In very recent work, Weiler et al. [9] describe a different approach to SE(2) G-CNNs. Instead of relying on interpolation they used 2D complex-valued steerable kernels, which has the advantage that kernel rotations are exact. A disadvantage is, however, that these kernels are constrained to a specific combination of complex valued basis functions. With our interpolation approach, kernel rotation simply appears in the CNN architecture as a (sparse) matrix-vector multiplication, that maps a set of base weights to a full set of rotated kernels.

In work by Mallat, Oyallon, and Sifre [4, 5] roto-translation invariant deep networks are formulated in the context of scattering theory. Their design involves a concatenation of separable group convolutions with hand-crafted (but well underpinned) filters, followed by the modulus as activation function. Learning takes place via support vector machines on the generated SE(2) invariant descriptors. In our approach, the filters are learned without restrictions, the convolutions do not have to be separable, and we here use the common ReLU activation function.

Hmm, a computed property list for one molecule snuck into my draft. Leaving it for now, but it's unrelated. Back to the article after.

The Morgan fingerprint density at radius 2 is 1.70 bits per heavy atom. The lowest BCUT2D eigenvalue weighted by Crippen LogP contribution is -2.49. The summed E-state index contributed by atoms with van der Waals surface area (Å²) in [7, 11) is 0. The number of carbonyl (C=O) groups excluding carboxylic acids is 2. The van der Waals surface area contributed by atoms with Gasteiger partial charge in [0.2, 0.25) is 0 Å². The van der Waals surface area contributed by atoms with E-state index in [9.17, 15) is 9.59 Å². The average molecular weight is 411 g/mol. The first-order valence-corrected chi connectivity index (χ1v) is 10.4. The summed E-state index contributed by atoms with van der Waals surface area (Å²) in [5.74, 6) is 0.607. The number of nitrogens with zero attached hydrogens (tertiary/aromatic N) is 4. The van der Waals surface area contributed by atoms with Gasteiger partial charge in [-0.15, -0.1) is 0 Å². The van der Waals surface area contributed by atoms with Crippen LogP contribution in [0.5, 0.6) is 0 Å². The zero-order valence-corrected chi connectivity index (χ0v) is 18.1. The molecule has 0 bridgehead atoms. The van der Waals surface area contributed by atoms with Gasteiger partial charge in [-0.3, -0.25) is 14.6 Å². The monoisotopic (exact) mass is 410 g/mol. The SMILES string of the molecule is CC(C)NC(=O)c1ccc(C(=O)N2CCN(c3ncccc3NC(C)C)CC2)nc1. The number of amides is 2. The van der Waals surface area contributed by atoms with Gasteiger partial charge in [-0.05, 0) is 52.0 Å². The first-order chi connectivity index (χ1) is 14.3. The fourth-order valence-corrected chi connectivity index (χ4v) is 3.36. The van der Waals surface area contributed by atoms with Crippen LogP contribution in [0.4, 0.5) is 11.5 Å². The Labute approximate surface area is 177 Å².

In work by Bekkers et al. [10], an effective template matching method was proposed using group correlations in orientation scores, which are SE(2) images obtained from a 2D image via lifting convolutions with a specific choice of kernel [11]. The SE(2) templates were put in a B-spline basis (allowing for exact kernel rotations) and optimized via logistic regression. Their architecture fits within our framework as a single channel G-CNN of depth 2 with a fixed lifting kernel.